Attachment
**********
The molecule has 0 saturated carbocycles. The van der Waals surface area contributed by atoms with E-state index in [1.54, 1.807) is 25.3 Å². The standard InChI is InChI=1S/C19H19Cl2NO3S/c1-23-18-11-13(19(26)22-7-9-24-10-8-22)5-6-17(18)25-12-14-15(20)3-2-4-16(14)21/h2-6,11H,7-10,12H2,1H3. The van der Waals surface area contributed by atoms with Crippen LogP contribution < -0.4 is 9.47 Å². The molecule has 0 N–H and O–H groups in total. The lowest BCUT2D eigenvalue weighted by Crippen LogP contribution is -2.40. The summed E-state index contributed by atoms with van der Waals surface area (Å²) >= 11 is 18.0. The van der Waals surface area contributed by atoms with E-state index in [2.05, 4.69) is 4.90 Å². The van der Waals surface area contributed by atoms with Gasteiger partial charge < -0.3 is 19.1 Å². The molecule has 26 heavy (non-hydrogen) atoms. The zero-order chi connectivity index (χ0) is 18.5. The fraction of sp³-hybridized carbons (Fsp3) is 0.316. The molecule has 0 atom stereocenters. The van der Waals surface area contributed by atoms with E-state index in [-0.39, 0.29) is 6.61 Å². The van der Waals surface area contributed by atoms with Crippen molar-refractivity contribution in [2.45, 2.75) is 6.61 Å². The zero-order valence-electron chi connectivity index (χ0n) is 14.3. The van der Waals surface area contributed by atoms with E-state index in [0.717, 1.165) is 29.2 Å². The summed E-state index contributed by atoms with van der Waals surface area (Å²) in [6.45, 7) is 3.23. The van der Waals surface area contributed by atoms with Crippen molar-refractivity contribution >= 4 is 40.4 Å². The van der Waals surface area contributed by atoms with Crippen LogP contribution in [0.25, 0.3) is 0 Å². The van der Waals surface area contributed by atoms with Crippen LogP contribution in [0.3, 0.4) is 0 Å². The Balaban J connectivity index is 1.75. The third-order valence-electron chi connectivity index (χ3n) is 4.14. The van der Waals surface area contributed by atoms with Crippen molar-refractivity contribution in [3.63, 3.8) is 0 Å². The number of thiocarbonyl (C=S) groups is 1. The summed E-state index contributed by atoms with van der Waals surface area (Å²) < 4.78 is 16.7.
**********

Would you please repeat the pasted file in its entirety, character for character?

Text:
The molecule has 0 saturated carbocycles. The van der Waals surface area contributed by atoms with E-state index in [1.54, 1.807) is 25.3 Å². The standard InChI is InChI=1S/C19H19Cl2NO3S/c1-23-18-11-13(19(26)22-7-9-24-10-8-22)5-6-17(18)25-12-14-15(20)3-2-4-16(14)21/h2-6,11H,7-10,12H2,1H3. The van der Waals surface area contributed by atoms with Crippen LogP contribution < -0.4 is 9.47 Å². The molecule has 0 N–H and O–H groups in total. The lowest BCUT2D eigenvalue weighted by Crippen LogP contribution is -2.40. The summed E-state index contributed by atoms with van der Waals surface area (Å²) >= 11 is 18.0. The van der Waals surface area contributed by atoms with E-state index in [2.05, 4.69) is 4.90 Å². The van der Waals surface area contributed by atoms with Gasteiger partial charge < -0.3 is 19.1 Å². The molecule has 26 heavy (non-hydrogen) atoms. The zero-order chi connectivity index (χ0) is 18.5. The fraction of sp³-hybridized carbons (Fsp3) is 0.316. The molecule has 0 atom stereocenters. The van der Waals surface area contributed by atoms with E-state index in [-0.39, 0.29) is 6.61 Å². The van der Waals surface area contributed by atoms with Crippen molar-refractivity contribution in [2.45, 2.75) is 6.61 Å². The zero-order valence-electron chi connectivity index (χ0n) is 14.3. The van der Waals surface area contributed by atoms with E-state index in [0.717, 1.165) is 29.2 Å². The summed E-state index contributed by atoms with van der Waals surface area (Å²) in [6.45, 7) is 3.23. The van der Waals surface area contributed by atoms with Crippen molar-refractivity contribution >= 4 is 40.4 Å². The van der Waals surface area contributed by atoms with Crippen LogP contribution in [0.25, 0.3) is 0 Å². The van der Waals surface area contributed by atoms with Crippen LogP contribution in [0.3, 0.4) is 0 Å². The Balaban J connectivity index is 1.75. The third-order valence-electron chi connectivity index (χ3n) is 4.14. The van der Waals surface area contributed by atoms with Crippen molar-refractivity contribution in [3.63, 3.8) is 0 Å². The number of thiocarbonyl (C=S) groups is 1. The summed E-state index contributed by atoms with van der Waals surface area (Å²) < 4.78 is 16.7.